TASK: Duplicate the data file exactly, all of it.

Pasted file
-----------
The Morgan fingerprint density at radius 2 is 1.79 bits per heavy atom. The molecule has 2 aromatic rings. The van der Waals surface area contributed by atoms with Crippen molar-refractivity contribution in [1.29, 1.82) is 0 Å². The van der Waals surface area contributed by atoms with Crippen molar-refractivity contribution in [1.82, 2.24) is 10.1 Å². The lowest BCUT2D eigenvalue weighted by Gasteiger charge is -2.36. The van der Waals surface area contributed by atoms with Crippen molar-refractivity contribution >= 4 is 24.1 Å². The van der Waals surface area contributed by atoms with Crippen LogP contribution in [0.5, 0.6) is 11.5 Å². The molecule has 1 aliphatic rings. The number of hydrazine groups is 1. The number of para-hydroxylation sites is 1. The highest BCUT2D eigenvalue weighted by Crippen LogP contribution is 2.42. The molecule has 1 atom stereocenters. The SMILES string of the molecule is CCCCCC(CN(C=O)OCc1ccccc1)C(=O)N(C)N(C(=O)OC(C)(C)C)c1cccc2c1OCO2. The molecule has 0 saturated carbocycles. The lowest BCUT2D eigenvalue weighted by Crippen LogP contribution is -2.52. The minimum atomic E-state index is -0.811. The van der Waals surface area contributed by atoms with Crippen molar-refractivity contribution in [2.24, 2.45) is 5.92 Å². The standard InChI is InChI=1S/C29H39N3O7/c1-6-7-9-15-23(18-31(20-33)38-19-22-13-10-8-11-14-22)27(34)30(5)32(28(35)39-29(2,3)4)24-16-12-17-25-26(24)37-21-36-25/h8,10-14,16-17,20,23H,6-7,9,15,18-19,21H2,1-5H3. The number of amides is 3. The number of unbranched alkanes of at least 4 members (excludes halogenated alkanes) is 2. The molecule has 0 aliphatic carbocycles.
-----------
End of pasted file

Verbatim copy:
The Morgan fingerprint density at radius 2 is 1.79 bits per heavy atom. The molecule has 2 aromatic rings. The van der Waals surface area contributed by atoms with Crippen molar-refractivity contribution in [1.29, 1.82) is 0 Å². The van der Waals surface area contributed by atoms with Crippen molar-refractivity contribution in [1.82, 2.24) is 10.1 Å². The lowest BCUT2D eigenvalue weighted by Gasteiger charge is -2.36. The van der Waals surface area contributed by atoms with Crippen molar-refractivity contribution >= 4 is 24.1 Å². The van der Waals surface area contributed by atoms with Crippen LogP contribution in [0.5, 0.6) is 11.5 Å². The molecule has 1 aliphatic rings. The number of hydrazine groups is 1. The number of para-hydroxylation sites is 1. The highest BCUT2D eigenvalue weighted by Crippen LogP contribution is 2.42. The molecule has 1 atom stereocenters. The SMILES string of the molecule is CCCCCC(CN(C=O)OCc1ccccc1)C(=O)N(C)N(C(=O)OC(C)(C)C)c1cccc2c1OCO2. The molecule has 0 saturated carbocycles. The lowest BCUT2D eigenvalue weighted by Crippen LogP contribution is -2.52. The minimum atomic E-state index is -0.811. The van der Waals surface area contributed by atoms with Crippen molar-refractivity contribution in [2.24, 2.45) is 5.92 Å². The standard InChI is InChI=1S/C29H39N3O7/c1-6-7-9-15-23(18-31(20-33)38-19-22-13-10-8-11-14-22)27(34)30(5)32(28(35)39-29(2,3)4)24-16-12-17-25-26(24)37-21-36-25/h8,10-14,16-17,20,23H,6-7,9,15,18-19,21H2,1-5H3. The number of amides is 3. The number of unbranched alkanes of at least 4 members (excludes halogenated alkanes) is 2. The molecule has 0 aliphatic carbocycles.